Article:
On Monday, Harry J. Farrell, president of Local 1-2 of the Utility Workers Union of America, NY, warned “the public to brace for another round of outages,” adding that ”parts of the energy grid were damaged beyond repair and much of the power that has been restored is jerry-rigged.”

To prepare for the upcoming storm, the NYPD has the following tips:

  • We ask that you ensure loose items or debris around your home are secured, and any tree limbs that were affected by Sandy be removed or secured.
  • Stock up on essential food and water supplies if possible, and fuel your vehicles when you can (we know the lines are long!)
  • Make a plan – ensure family members know how to contact each other and where to meet should communication be difficult.
  • Check your flashlights and make sure they have a supply of batteries.
  • If you use candles, use them with care – keep them away from any flammable objects (curtains etc) and never use them unattended – particularly when sleeping.
  • Do not use your stove or oven to provide heat – Carbon Monoxide is deadly and open flames are even more dangerous.

 

Morning Roundup: Hurricane edition


| ctumola@queenscourier.com

Photo courtesy of Google Maps

NYC HURRICANE FORECAST 

National Weather Service:

Hazardous Weather Outlook

High Wind Warning

Coastal Flood Warning

Flood Watch 

Monday: Rain. The rain could be heavy at times. High near 61. Very windy, with a northeast wind 36 to 45 mph, with gusts as high as 65 mph. Chance of precipitation is 100%. New precipitation amounts between a half and three quarters of an inch possible. Monday night: rain. The rain could be heavy at times. Low around 54. Very windy, with a northeast wind 38 to 43 mph becoming southeast 32 to 37 mph after midnight. Winds could gust as high as 75 mph. Chance of precipitation is 90%. New precipitation amounts between 1 and 2 inches possible.

Tuesday:  Showers likely. Cloudy, with a high near 61. Windy, with a south wind around 29 mph, with gusts as high as 48 mph. Chance of precipitation is 70%. New precipitation amounts between a quarter and half of an inch possible. Tuesday night Showers likely. Cloudy, with a low around 49. South wind 15 to 18 mph. Chance of precipitation is 70%. New precipitation amounts between a tenth and quarter of an inch possible.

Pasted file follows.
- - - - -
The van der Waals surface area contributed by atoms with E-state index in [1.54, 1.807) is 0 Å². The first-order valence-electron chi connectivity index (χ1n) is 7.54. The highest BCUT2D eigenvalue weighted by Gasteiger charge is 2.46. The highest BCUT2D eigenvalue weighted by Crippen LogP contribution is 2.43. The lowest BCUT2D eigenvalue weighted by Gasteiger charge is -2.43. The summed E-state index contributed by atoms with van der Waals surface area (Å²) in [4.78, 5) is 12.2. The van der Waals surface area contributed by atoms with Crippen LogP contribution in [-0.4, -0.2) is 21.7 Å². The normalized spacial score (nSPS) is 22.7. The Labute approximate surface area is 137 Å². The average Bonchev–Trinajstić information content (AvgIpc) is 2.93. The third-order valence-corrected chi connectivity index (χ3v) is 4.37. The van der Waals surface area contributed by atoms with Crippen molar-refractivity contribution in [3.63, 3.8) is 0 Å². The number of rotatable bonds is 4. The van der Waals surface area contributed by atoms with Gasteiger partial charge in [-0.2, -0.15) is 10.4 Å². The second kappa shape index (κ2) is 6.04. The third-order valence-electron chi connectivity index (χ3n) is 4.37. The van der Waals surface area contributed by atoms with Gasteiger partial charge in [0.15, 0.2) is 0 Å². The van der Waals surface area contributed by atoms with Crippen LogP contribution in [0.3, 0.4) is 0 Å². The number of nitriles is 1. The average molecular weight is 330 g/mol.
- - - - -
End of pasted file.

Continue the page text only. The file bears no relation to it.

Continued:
Hurricane Sandy updates

Check out the latest news on Hurricane Sandy. Read more: Queens Courier

Many Rockaway residents ignore evacuation, remain home

Despite calls from elected officials in the area, many Rockaway residents say they’re staying, and have hunkered down for the impacts of Hurricane Sandy. Read more: Queens Courier

Con Ed prepping for storm, potential power outages

The high winds and heavy rains expected with Hurricane Sandy may knock out power in areas of the city.  In preparation for the storm, Con Edison has thousands of employees working around the clock to respond to any problems with electric, gas, and steam systems. Read more: Queens Courier

Bracing for storm, U.S. stock markets to close

All United States stock and options markets will close on Monday as Hurricane Sandy approaches, as Wall Street braces for the storm to barrel through the heart of the country’s financial center. Read more: New York Times

Obama cancels Florida campaign trip, returns to DC

President Barack Obama is canceling a planned campaign appearance in Florida and returning to Washington to oversee the federal government’s response to the ever-threatening Hurricane Sandy. Read more: AP

Some see opportunity in storm, no transit

New Yorkers who rely on the subway to get around are out of luck today. Read more: Fox 5 New York

 

 

Above average snowfall to hit city this winter: report


| brennison@queenscourier.com

File photo

After a relatively snow-free winter last year, New Yorkers will need to get their shovels out of the shed and dig in this winter.

A report from accuweather.com said the Northeast will be hit with an above average amount of snowfall this year. Average snowfall in the city is 25 inches, meaning the city is forecasted for well above two feet of snow this year.

Last winter, residents had to deal with only five inches of powder, a far cry from the more than 50 that blanketed the city the year prior.

Despite the report, meteorologists from the National Weather Service (NWS) said it is still too early to predict this winter’s snowfall.

“At this time there is about an equal chance of average, above average or below average precipitation this winter,” David Stark, meteorologist from the NWS, said.

New York was in a La Nina winter last year, said Stark.  This year’s outlook is looking at a neutral or El Nino winter, which may have, as of now, an unknown effect on the season’s weather, he said.

Stark did add that one aspect of the city’s winter will be above average; the NWS’s Climate Prediction Center said New York has 30 percent chance of seeing above normal temperatures this winter.

Tornado touches down in Queens


| brennison@queenscourier.com

Breezy

More than a breeze spun through Breezy Point last weekend as a tornado touched down, disrupting the oceanside community.